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Longer trailers trialled

By: David Howells
11 October 2011

A ten year trial into the use of longer trailers is being set up by the Ministry on Transport, dft.gov.uk reports.

Following a consultation into ways of saving haulage firms, the government has outlines plans to introduce two new trailers, one reaching 14.6 metres and another at 15.65 metres. The trailers, which can take an extra 15 per cent more than their traditional counterparts, could reduce lorry miles in the uk by between 100 - 180 million each year. The extra 15 per cent equates to 40 32" TVs or 17,000 bottles of aspirin.

The lower lorry miles could also save 163,000 tonnes of CO2 and save £85 million in fuel costs.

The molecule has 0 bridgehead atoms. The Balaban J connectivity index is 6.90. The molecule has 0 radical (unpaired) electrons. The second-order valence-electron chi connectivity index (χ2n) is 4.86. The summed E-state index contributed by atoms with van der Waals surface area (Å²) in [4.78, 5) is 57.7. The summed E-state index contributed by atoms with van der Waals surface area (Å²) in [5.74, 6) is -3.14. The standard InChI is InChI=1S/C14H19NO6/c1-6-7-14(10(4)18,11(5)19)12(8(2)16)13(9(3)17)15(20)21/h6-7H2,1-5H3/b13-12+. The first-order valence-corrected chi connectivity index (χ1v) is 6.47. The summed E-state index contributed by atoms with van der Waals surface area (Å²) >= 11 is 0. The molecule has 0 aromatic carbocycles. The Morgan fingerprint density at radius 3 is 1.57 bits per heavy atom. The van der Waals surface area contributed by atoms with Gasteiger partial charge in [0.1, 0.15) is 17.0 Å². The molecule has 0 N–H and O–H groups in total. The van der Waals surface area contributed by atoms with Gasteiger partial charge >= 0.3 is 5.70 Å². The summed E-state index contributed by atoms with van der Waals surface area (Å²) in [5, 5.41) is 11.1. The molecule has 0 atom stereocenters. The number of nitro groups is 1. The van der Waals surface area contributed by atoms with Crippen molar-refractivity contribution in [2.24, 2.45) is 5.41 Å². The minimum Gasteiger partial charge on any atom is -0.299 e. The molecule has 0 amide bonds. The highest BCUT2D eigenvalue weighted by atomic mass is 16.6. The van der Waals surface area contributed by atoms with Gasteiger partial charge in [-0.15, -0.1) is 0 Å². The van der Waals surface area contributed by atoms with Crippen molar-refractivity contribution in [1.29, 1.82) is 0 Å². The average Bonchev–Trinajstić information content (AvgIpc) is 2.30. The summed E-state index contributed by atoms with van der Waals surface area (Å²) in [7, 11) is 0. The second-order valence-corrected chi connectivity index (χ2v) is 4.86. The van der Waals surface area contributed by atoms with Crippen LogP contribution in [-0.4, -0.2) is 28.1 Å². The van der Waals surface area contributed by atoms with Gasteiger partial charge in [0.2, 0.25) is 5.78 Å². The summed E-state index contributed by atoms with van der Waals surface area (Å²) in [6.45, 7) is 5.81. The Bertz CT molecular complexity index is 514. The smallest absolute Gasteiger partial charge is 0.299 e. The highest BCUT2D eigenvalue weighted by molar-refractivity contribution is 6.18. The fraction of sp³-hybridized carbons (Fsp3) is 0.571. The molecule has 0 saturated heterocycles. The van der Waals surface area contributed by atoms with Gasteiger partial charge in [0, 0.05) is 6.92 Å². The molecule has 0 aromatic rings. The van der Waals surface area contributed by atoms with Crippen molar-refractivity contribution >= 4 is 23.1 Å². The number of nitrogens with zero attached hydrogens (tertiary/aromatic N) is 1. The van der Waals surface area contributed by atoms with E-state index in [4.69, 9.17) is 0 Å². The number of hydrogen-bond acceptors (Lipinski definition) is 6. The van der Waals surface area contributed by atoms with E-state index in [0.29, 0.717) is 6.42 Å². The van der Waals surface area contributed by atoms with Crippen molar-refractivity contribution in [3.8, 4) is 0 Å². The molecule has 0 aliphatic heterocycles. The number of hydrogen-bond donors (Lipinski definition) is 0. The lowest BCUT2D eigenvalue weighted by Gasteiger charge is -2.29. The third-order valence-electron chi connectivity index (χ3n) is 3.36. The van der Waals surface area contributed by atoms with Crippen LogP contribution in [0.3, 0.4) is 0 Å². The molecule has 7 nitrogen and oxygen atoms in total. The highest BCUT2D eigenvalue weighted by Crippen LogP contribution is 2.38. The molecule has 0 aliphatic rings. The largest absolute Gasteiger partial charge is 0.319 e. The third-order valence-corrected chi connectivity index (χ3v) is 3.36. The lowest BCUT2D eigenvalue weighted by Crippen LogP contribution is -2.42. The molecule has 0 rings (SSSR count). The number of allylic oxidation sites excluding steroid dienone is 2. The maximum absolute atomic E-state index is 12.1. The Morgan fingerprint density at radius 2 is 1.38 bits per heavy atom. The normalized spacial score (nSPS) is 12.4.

Whilst participation in the trial is on a voluntary basis - and may require specific driver training - the government is welcoming as many applications as possible, inviting operators from all over the UK to take part in the programme. However, following the end of the trial, there is no guarantee that the longer trailers will be used and all risks present in taking on the new trailer lie with the firms who opt to do so.

Speaking to logisticsmanager.com, transport minister Mike Penning explained: "Our baseline research shows that the ability to operate longer semi trailers would provide clear benefits to business and a spur to efficiency and growth.

"We expect the trial itself to offer a net present value of £33 million, largely due to the financial benefits operators could see over the ten year length of the trial (around £1,800 per vehicle per year). We would expect many of these benefits to flow through the consumer."

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